The Belles by Dhonielle Clayton • Published on February 6, 2018 by Disney-Hyperion • 440 pages • Young Adult, Fantasy • Book #1 in The Belles series • Own Copy
Camellia Beauregard is a Belle. In the opulent world of Orléans, Belles are revered, for they control Beauty, and Beauty is a commodity coveted above all else. In Orléans, the people are born gray, they are born damned, and only with the help of a Belle and her talents can they transform and be made beautiful.
But it’s not enough for Camellia to be just a Belle. She wants to be the favorite—the Belle chosen by the Queen of Orléans to live in the royal palace, to tend to the royal family and their court, to be recognized as the most talented Belle in the land. But once Camellia and her Belle sisters arrive at court, it becomes clear that being the favorite is not everything she always dreamed it would be. Behind the gilded palace walls live dark secrets, and Camellia soon learns that the very essence of her existence is a lie—that her powers are far greater, and could be more dangerous, than she ever imagined. And when the queen asks Camellia to risk her own life and help the ailing princess by using Belle powers in unintended ways, Camellia now faces an impossible decision.
With the future of Orléans and its people at stake, Camellia must decide—save herself and her sisters and the way of the Belles—or resuscitate the princess, risk her own life, and change the ways of her world forever.
Third times the charm. I’ve had The Belles on my shelf since February and for some strange reason every time I picked it up something prevented me from reading it. Unfortunately, I’ve had to set it aside multiple times because of reading slumps or timing. That was until a few days ago. Despite my current reading slump, I was ecstatic when my library notified me that they purchased an audiobook title I recommended. This time, I was determined to not let anything else get in the way of giving this book a chance.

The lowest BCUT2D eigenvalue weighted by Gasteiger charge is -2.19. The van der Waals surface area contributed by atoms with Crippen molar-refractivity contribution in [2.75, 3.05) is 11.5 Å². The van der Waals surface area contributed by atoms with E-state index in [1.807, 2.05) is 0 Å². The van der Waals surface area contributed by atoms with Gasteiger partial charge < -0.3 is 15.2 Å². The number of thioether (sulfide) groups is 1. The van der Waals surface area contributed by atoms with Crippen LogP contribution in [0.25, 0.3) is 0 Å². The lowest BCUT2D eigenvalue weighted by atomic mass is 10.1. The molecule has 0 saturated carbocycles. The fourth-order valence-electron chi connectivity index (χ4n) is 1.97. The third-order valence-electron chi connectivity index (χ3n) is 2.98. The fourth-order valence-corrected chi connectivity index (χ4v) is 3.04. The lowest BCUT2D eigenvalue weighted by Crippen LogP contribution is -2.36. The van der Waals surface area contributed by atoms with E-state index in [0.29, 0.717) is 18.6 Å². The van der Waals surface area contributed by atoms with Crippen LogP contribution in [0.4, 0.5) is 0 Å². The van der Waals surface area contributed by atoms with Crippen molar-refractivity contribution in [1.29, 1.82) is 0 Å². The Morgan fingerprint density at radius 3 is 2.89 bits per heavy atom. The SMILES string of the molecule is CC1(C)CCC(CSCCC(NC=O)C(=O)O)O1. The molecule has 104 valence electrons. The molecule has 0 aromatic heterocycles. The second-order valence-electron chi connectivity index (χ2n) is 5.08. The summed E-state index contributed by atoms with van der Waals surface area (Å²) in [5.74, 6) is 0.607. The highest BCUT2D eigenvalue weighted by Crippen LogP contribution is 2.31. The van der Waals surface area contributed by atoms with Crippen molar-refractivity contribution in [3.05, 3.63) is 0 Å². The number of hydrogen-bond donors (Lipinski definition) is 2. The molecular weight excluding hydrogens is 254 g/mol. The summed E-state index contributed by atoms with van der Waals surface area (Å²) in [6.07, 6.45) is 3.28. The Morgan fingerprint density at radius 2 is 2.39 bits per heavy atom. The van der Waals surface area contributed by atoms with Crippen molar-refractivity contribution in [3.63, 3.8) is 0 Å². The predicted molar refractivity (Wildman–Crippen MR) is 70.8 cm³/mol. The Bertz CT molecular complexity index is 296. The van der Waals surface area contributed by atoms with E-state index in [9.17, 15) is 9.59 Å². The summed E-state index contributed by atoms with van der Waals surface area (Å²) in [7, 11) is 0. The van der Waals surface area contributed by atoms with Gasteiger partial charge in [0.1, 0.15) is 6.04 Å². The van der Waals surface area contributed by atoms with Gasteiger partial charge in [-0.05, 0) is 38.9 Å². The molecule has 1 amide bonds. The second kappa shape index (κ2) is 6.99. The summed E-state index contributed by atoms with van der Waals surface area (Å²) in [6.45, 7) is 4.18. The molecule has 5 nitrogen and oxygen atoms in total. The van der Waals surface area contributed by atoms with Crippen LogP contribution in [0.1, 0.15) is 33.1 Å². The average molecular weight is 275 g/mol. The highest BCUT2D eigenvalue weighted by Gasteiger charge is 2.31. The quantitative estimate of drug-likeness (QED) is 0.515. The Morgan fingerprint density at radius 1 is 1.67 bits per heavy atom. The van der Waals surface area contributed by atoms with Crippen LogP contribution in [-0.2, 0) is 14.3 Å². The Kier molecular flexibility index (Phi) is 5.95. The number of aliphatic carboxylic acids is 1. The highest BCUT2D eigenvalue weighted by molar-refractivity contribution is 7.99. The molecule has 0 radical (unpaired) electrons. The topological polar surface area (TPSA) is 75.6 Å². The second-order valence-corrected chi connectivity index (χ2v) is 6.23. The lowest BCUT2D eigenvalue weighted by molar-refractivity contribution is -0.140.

Such a unique story set in a gorgeous twisted world. I did not expect to be so intrigued by the beautiful and somewhat disturbing world this story takes place in. Even though I didn’t quite understand how the magic system worked, Orléans is unique and vastly different from other fantastical worlds. Orléans is matriarchal, lush, and twisted. The people are born with gray skin and can only be made beautiful by a Belle. The story features a lot of scheming, politics, and mystery. It’s definitely not a fictional world that I would not want to live in.
One of my favorite aspects of this book was the writing. Clayton’s prose is stunning and descriptive. The world she created was so imaginative that sometimes I couldn’t visually grasp everything. I admired the way Clayton tackles beauty as a commodity and the way it provides a critique of the beauty industry’s standards. At times, I felt a bit overwhelmed by everyone’s obsession with beauty, but I think this is exactly what Clayton intended.
There are plenty of characters to love and hate. Clayton does a wonderful job of creating intriguing racially diverse characters. Camellia took a bit of time to warm up to but I enjoyed her narration and her relationship with her sisters. There is a bit of competitiveness because the sisters are competing to be the favorite; however, there’s a lot of camaraderie and sisterhood. I loved the multi-generational connections that were weaved throughout the story and the subtle romance. I disliked most of the characters at the royal palace and didn’t trust any of them. Even though there was one particular character that I absolutely hated, I admire Clayton for giving readers a truly evil villain.
I wish the plot twists weren’t so predictable. The first half of this book was pretty slow because there’s so much setup but once it picked up, I was hooked. My anticipation was high and I loved the mysteriousness surrounding the Belles and the palace’s secrets. I expected something far more nefarious than what was delivered because of how twisted this story was. To my dismay, that didn’t happen.
The Belles was a pleasant surprise. The world-building is rich and visually stunning, the characters are intriguing, and I admired the way this book tackles the dangers of beauty commodification. Clayton masterfully addresses this issue without lecturing readers. I will definitely pick up the sequel.
If you’re in the mood for a story with lush writing and twisted take on beauty and royalty, then you might enjoy this.
Trigger warning: Sexual assault
Have you read The Belles? If so, what did you think? Let me know in the comments.